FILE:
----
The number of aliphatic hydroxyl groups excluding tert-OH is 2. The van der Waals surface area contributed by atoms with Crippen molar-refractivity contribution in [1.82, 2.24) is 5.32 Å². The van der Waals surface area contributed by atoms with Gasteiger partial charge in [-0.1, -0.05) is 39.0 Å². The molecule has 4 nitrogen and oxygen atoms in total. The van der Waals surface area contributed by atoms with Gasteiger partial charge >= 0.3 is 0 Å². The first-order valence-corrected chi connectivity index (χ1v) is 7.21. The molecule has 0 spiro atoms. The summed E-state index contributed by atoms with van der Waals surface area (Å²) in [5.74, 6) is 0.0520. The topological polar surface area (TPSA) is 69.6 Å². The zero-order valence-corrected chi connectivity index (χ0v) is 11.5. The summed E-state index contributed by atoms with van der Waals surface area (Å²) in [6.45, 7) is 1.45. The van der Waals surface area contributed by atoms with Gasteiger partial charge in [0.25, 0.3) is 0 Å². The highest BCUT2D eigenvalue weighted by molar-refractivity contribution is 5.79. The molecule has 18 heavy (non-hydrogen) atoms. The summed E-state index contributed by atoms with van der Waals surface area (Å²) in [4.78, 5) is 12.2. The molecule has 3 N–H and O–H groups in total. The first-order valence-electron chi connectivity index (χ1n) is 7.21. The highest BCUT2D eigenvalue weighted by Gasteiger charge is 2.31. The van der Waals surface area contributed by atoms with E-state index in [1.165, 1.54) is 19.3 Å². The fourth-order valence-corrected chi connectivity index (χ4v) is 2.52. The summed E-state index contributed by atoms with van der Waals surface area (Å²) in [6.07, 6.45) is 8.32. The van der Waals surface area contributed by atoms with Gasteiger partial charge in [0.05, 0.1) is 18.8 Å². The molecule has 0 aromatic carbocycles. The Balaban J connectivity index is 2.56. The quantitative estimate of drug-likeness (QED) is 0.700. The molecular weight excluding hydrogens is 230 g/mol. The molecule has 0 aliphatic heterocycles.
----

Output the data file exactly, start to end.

The number of aliphatic hydroxyl groups excluding tert-OH is 2. The van der Waals surface area contributed by atoms with Crippen molar-refractivity contribution in [1.82, 2.24) is 5.32 Å². The van der Waals surface area contributed by atoms with Gasteiger partial charge in [-0.1, -0.05) is 39.0 Å². The molecule has 4 nitrogen and oxygen atoms in total. The van der Waals surface area contributed by atoms with Gasteiger partial charge >= 0.3 is 0 Å². The first-order valence-corrected chi connectivity index (χ1v) is 7.21. The molecule has 0 spiro atoms. The summed E-state index contributed by atoms with van der Waals surface area (Å²) in [5.74, 6) is 0.0520. The topological polar surface area (TPSA) is 69.6 Å². The zero-order valence-corrected chi connectivity index (χ0v) is 11.5. The summed E-state index contributed by atoms with van der Waals surface area (Å²) in [6.45, 7) is 1.45. The van der Waals surface area contributed by atoms with Gasteiger partial charge in [0.25, 0.3) is 0 Å². The highest BCUT2D eigenvalue weighted by molar-refractivity contribution is 5.79. The molecule has 18 heavy (non-hydrogen) atoms. The summed E-state index contributed by atoms with van der Waals surface area (Å²) in [4.78, 5) is 12.2. The molecule has 3 N–H and O–H groups in total. The first-order valence-electron chi connectivity index (χ1n) is 7.21. The highest BCUT2D eigenvalue weighted by Gasteiger charge is 2.31. The van der Waals surface area contributed by atoms with E-state index in [1.165, 1.54) is 19.3 Å². The fourth-order valence-corrected chi connectivity index (χ4v) is 2.52. The summed E-state index contributed by atoms with van der Waals surface area (Å²) in [6.07, 6.45) is 8.32. The van der Waals surface area contributed by atoms with Gasteiger partial charge in [0.05, 0.1) is 18.8 Å². The molecule has 0 aromatic carbocycles. The Balaban J connectivity index is 2.56. The quantitative estimate of drug-likeness (QED) is 0.700. The molecular weight excluding hydrogens is 230 g/mol. The molecule has 0 aliphatic heterocycles.